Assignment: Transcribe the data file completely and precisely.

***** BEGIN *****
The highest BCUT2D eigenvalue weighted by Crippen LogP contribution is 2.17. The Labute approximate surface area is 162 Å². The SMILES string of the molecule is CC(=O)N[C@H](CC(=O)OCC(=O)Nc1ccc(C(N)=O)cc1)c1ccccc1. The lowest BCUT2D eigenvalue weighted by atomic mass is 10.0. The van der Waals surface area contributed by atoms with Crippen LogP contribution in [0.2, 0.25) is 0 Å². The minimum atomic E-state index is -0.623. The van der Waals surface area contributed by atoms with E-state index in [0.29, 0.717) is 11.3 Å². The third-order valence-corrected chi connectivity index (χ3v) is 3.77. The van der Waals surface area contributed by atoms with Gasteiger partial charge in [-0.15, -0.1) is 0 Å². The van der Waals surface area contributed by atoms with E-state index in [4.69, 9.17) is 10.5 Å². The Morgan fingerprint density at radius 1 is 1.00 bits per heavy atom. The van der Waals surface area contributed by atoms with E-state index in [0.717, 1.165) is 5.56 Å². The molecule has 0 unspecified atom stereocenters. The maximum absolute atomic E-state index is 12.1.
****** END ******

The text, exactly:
The highest BCUT2D eigenvalue weighted by Crippen LogP contribution is 2.17. The Labute approximate surface area is 162 Å². The SMILES string of the molecule is CC(=O)N[C@H](CC(=O)OCC(=O)Nc1ccc(C(N)=O)cc1)c1ccccc1. The lowest BCUT2D eigenvalue weighted by atomic mass is 10.0. The van der Waals surface area contributed by atoms with Crippen LogP contribution in [0.2, 0.25) is 0 Å². The minimum atomic E-state index is -0.623. The van der Waals surface area contributed by atoms with E-state index in [0.29, 0.717) is 11.3 Å². The third-order valence-corrected chi connectivity index (χ3v) is 3.77. The van der Waals surface area contributed by atoms with Gasteiger partial charge in [-0.15, -0.1) is 0 Å². The van der Waals surface area contributed by atoms with E-state index in [4.69, 9.17) is 10.5 Å². The Morgan fingerprint density at radius 1 is 1.00 bits per heavy atom. The van der Waals surface area contributed by atoms with E-state index in [0.717, 1.165) is 5.56 Å². The molecule has 0 unspecified atom stereocenters. The maximum absolute atomic E-state index is 12.1.